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Bjorn Gustavsson
on 22 Sep 2021

This is a standard minimization-problem, for that matlab has the fminsearch function (and possibly a couple more in the optimization toolbox), have a look at the help and documentation for that function.

HTH

Walter Roberson
on 25 Sep 2021

n = 5;

syms X [1 n] real

syms Z [1 n] real

syms a1 b1 c1

eqn1 = sum((Z + (a1*X + c1)/b1).^2)

parta1 = simplify(solve(diff(eqn1, a1),a1))

eqn2 = simplify(subs(eqn1, a1, parta1))

partc1 = simplify(solve(diff(eqn2, c1),c1))

eqn3 = simplify(subs(eqn2, c1, partc1))

symvar(eqn3)

bestc1 = partc1

besta1 = simplify(subs(parta1, c1, bestc1))

minval = simplify(subs(eqn1, {a1, c1}, {besta1, bestc1}))

x = randi([-9 9], 1, n)

z = randi([-9 9], 1, n)

vpa(subs(besta1, [X, Z], [x, z]))

vpa(subs(bestc1, [X, Z], [x, z]))

vpa(subs(minval, [X, Z], [x, z]))

F = matlabFunction(subs(eqn1, [X,Z], [x,z]), 'vars', {[a1, b1, c1]})

abc0 = [-1 0 1]

[bestarg, fval] = fminsearch(F, abc0)

What does this tell you? It tells you that the best a1 and c1 to use are linear multiples of b1, with the multiples depending upon the exact X and Z values, and that for any given non-zero b1, you will arrive at the same minimum sum-of-squares compared to using the formulas with different non-zero b1.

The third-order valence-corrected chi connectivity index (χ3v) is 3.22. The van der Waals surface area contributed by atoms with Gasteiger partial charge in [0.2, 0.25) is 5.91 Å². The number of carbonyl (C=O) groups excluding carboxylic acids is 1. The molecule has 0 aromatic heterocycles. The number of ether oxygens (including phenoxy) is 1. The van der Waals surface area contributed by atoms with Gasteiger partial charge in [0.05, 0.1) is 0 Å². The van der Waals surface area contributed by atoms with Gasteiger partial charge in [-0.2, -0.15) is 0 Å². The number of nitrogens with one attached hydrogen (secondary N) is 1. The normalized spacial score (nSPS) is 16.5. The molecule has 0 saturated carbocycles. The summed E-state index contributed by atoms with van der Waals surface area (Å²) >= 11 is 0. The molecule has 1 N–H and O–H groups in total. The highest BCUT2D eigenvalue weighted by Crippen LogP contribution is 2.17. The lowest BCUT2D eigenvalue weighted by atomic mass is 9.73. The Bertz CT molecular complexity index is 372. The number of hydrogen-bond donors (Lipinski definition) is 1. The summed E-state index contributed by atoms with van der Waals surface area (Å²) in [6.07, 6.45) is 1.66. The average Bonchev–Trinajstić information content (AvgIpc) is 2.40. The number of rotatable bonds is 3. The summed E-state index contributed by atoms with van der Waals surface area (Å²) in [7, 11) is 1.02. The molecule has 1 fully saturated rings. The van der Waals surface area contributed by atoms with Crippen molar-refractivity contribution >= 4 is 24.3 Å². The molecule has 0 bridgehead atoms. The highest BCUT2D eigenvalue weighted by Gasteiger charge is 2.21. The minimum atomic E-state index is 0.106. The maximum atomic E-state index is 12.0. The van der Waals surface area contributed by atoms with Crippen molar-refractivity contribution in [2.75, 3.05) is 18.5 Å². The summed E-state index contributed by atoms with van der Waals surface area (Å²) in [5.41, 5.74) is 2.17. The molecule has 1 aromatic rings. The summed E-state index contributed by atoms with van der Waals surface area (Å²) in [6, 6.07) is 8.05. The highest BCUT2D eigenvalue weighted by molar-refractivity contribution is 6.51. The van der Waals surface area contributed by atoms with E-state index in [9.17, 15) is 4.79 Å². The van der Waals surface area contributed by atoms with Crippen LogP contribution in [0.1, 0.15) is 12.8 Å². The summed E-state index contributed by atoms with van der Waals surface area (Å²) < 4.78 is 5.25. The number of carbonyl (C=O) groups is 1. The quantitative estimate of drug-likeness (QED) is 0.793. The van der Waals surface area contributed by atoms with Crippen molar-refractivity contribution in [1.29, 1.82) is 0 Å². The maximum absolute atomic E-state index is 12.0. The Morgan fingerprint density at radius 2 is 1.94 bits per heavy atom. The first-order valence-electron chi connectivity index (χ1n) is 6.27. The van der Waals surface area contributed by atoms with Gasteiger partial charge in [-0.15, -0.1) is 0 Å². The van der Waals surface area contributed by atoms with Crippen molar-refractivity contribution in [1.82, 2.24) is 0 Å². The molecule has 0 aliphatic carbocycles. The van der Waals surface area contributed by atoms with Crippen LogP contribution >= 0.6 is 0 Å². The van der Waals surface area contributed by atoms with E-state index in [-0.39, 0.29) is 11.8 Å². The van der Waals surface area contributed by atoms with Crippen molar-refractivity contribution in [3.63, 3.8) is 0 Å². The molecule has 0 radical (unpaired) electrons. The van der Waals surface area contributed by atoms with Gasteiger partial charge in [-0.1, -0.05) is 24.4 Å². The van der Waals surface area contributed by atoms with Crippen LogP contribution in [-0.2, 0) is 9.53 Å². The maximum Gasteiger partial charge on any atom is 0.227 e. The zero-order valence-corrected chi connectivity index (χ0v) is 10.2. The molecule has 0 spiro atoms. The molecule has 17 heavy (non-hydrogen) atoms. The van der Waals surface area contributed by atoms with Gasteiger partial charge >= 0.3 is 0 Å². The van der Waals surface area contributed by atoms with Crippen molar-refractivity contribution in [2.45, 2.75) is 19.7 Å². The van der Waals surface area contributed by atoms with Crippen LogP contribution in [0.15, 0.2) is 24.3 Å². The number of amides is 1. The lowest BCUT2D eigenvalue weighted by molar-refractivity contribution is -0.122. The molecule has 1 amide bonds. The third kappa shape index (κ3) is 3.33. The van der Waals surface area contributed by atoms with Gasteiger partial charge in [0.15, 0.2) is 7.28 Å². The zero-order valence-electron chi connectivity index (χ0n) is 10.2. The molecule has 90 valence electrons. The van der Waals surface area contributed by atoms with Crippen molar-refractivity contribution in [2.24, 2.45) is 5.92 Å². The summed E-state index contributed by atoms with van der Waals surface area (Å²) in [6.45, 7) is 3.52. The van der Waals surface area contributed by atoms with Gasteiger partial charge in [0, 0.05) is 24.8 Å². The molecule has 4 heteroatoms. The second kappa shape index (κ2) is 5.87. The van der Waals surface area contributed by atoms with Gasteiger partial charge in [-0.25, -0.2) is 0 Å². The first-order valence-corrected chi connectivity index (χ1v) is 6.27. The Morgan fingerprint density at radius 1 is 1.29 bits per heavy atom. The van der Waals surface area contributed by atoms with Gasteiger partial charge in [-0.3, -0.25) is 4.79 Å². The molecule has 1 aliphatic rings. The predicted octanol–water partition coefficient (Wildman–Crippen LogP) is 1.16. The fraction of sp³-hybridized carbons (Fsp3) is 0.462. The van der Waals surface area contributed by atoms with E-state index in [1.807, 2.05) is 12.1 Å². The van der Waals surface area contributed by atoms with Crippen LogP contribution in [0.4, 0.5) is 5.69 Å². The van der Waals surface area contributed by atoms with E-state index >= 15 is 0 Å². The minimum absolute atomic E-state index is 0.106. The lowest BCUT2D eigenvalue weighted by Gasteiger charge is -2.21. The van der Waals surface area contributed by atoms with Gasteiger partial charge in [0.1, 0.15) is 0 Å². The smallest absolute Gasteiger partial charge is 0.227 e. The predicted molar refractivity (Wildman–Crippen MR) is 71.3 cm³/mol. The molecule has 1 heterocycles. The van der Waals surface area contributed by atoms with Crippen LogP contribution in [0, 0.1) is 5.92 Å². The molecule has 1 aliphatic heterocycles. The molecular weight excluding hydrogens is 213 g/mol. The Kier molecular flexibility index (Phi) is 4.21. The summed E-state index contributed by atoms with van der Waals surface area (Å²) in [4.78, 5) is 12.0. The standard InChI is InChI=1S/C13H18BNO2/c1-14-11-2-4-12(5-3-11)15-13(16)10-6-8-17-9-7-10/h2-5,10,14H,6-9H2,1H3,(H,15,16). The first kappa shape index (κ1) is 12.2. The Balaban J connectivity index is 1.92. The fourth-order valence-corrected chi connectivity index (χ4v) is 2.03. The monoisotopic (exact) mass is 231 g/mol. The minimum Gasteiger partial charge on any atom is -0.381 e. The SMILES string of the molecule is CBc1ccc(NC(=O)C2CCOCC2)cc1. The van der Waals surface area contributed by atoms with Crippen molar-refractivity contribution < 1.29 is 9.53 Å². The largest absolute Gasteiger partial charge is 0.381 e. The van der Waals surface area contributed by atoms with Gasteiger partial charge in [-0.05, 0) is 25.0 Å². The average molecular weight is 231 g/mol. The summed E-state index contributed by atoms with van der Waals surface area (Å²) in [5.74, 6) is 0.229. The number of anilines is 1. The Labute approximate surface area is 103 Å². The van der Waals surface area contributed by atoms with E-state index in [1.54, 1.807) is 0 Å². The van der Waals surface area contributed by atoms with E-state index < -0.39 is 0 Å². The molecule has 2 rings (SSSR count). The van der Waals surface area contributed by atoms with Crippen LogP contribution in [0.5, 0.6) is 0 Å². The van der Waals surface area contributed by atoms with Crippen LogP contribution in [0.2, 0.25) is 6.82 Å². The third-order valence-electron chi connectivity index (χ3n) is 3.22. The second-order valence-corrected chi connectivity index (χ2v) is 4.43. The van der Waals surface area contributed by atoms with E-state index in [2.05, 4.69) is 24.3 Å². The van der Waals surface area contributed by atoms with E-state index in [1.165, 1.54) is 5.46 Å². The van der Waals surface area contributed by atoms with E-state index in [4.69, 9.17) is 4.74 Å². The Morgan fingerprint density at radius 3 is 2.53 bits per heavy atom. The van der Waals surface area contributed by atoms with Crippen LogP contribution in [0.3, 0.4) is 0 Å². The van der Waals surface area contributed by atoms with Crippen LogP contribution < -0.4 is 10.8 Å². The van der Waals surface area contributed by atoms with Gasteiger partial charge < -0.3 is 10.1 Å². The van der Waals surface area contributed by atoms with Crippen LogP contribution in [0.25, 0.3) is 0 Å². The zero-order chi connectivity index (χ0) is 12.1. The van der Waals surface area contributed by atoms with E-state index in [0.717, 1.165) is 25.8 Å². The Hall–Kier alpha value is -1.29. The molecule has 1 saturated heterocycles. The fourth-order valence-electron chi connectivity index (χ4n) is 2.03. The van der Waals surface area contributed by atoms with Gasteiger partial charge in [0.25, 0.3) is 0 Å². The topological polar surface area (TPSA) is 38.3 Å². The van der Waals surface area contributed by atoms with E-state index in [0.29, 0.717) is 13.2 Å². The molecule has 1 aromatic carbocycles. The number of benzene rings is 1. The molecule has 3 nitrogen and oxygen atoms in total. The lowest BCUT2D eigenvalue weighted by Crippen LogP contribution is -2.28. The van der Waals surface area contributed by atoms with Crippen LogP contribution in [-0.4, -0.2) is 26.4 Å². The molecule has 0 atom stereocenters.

John D'Errico
on 27 Sep 2021

Edited: John D'Errico
on 27 Sep 2021

What you need to unerstand is there is NO simple solution. There are no unique set of values a1, b1, c1 that solve the problem. Suppose there was? So just imagine we had a solution that was the best possible. Call them a1,b1,c1.

Then we can arbitrarily choose, for ANY non-zero k:

a2 = k*a1

b2 = k*b1

c2 = k*c1

Now you need to see that

(a1*x + b1)/c1 == (a2*x + b2)/c2

since the value of k will factor out. So for ANY non-zero value of k, we can get a new, equally valid solution, if one exists. That means there is no unique optimal set.

What does that tell me? It says that if you use an optimizatin tool, and choose a different set of starting vcalues for a1,b1,c1, then you will find a different solution from the optimizer. What behavior are you seeing when you try to solve it using an optimzer? EXACTLY THAT. The solution is dependent on the starting values.

What is the resolution to this problem? Arbitrarily fix one of those three parameters to be 1. c1 is the most logical. So now your problem reduces to

argmin{(zi - (a1*xi+b1))^2}

over paramneters a1 and b1. This is especially nice, because you already have a simple tool to achieve that, in the form of polyfit.

ab = polyfit(x,z,1);

a1 = ab(1);

b1 = ab(2);

There is no need for any optimization, no starting values needed. Polyfit is blazingly fast. Every time you use it on the same data, you will get the same answer - the unique optimum. This is true as long as you have at least two distinct points. (They cannot be vertically oriented, since then the slope, thus a1 would be undefined.)

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